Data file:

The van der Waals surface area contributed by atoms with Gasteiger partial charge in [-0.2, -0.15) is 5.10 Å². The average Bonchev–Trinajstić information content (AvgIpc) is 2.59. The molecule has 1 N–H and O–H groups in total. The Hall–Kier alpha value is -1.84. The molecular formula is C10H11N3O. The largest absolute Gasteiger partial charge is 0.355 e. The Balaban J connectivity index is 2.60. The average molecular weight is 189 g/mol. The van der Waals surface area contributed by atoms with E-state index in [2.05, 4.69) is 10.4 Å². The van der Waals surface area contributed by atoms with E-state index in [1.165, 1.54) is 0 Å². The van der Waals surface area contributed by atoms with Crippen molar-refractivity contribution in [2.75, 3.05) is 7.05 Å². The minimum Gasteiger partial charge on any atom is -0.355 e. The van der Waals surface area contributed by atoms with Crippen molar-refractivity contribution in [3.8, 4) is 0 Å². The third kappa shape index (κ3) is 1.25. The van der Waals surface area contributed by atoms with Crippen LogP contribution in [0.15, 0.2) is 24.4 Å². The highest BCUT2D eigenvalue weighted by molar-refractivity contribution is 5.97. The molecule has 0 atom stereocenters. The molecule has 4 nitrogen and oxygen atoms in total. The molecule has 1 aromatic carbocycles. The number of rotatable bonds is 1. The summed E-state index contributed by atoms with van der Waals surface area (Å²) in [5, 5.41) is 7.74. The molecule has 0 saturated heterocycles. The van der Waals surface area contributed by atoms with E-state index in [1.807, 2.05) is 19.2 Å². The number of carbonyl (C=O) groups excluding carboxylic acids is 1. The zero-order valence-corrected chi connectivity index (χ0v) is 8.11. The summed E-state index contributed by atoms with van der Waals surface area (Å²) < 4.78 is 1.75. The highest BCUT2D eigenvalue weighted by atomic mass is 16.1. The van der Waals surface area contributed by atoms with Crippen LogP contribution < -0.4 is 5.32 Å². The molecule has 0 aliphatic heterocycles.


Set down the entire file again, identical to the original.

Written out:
The van der Waals surface area contributed by atoms with Gasteiger partial charge in [-0.2, -0.15) is 5.10 Å². The average Bonchev–Trinajstić information content (AvgIpc) is 2.59. The molecule has 1 N–H and O–H groups in total. The Hall–Kier alpha value is -1.84. The molecular formula is C10H11N3O. The largest absolute Gasteiger partial charge is 0.355 e. The Balaban J connectivity index is 2.60. The average molecular weight is 189 g/mol. The van der Waals surface area contributed by atoms with E-state index in [2.05, 4.69) is 10.4 Å². The van der Waals surface area contributed by atoms with E-state index in [1.165, 1.54) is 0 Å². The van der Waals surface area contributed by atoms with Crippen molar-refractivity contribution in [2.75, 3.05) is 7.05 Å². The minimum Gasteiger partial charge on any atom is -0.355 e. The van der Waals surface area contributed by atoms with Crippen molar-refractivity contribution in [3.8, 4) is 0 Å². The third kappa shape index (κ3) is 1.25. The van der Waals surface area contributed by atoms with Crippen LogP contribution in [0.15, 0.2) is 24.4 Å². The highest BCUT2D eigenvalue weighted by molar-refractivity contribution is 5.97. The molecule has 0 atom stereocenters. The molecule has 4 nitrogen and oxygen atoms in total. The molecule has 1 aromatic carbocycles. The number of rotatable bonds is 1. The summed E-state index contributed by atoms with van der Waals surface area (Å²) in [5, 5.41) is 7.74. The molecule has 0 saturated heterocycles. The van der Waals surface area contributed by atoms with E-state index in [1.807, 2.05) is 19.2 Å². The number of carbonyl (C=O) groups excluding carboxylic acids is 1. The zero-order valence-corrected chi connectivity index (χ0v) is 8.11. The summed E-state index contributed by atoms with van der Waals surface area (Å²) < 4.78 is 1.75. The highest BCUT2D eigenvalue weighted by atomic mass is 16.1. The van der Waals surface area contributed by atoms with Crippen LogP contribution < -0.4 is 5.32 Å². The molecule has 0 aliphatic heterocycles.